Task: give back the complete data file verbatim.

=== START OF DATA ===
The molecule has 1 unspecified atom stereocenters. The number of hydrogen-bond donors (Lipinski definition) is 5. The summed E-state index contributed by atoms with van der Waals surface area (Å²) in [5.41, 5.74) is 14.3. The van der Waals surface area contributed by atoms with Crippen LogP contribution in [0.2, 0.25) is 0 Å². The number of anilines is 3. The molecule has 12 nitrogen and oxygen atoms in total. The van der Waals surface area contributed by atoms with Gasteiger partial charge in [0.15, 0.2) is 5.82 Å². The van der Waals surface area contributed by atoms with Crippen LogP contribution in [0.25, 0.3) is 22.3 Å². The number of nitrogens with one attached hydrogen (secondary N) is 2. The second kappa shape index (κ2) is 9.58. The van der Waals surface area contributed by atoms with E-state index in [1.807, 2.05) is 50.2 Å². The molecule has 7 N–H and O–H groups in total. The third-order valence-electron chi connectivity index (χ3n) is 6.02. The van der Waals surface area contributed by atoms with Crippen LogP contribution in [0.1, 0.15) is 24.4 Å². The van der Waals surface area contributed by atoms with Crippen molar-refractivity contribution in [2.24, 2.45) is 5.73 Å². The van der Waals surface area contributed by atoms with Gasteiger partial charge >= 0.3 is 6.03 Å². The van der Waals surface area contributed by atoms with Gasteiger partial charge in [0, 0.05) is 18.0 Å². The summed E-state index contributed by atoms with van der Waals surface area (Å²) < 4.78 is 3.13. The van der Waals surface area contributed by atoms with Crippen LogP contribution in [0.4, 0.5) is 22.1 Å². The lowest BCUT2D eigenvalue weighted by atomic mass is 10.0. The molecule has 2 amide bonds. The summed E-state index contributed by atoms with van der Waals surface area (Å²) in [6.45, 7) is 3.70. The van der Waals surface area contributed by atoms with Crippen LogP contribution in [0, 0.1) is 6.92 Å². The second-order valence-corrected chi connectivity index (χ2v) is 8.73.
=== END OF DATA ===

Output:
The molecule has 1 unspecified atom stereocenters. The number of hydrogen-bond donors (Lipinski definition) is 5. The summed E-state index contributed by atoms with van der Waals surface area (Å²) in [5.41, 5.74) is 14.3. The van der Waals surface area contributed by atoms with Crippen LogP contribution in [0.2, 0.25) is 0 Å². The number of anilines is 3. The molecule has 12 nitrogen and oxygen atoms in total. The van der Waals surface area contributed by atoms with Gasteiger partial charge in [0.15, 0.2) is 5.82 Å². The van der Waals surface area contributed by atoms with Crippen LogP contribution in [0.25, 0.3) is 22.3 Å². The number of nitrogens with one attached hydrogen (secondary N) is 2. The second kappa shape index (κ2) is 9.58. The van der Waals surface area contributed by atoms with E-state index in [1.807, 2.05) is 50.2 Å². The molecule has 7 N–H and O–H groups in total. The third-order valence-electron chi connectivity index (χ3n) is 6.02. The van der Waals surface area contributed by atoms with Crippen LogP contribution in [0.1, 0.15) is 24.4 Å². The van der Waals surface area contributed by atoms with Crippen molar-refractivity contribution in [2.24, 2.45) is 5.73 Å². The van der Waals surface area contributed by atoms with Gasteiger partial charge >= 0.3 is 6.03 Å². The van der Waals surface area contributed by atoms with Gasteiger partial charge in [0, 0.05) is 18.0 Å². The summed E-state index contributed by atoms with van der Waals surface area (Å²) < 4.78 is 3.13. The van der Waals surface area contributed by atoms with Crippen LogP contribution in [0.4, 0.5) is 22.1 Å². The lowest BCUT2D eigenvalue weighted by atomic mass is 10.0. The molecule has 2 amide bonds. The summed E-state index contributed by atoms with van der Waals surface area (Å²) in [6.45, 7) is 3.70. The van der Waals surface area contributed by atoms with Crippen LogP contribution in [0, 0.1) is 6.92 Å². The second-order valence-corrected chi connectivity index (χ2v) is 8.73.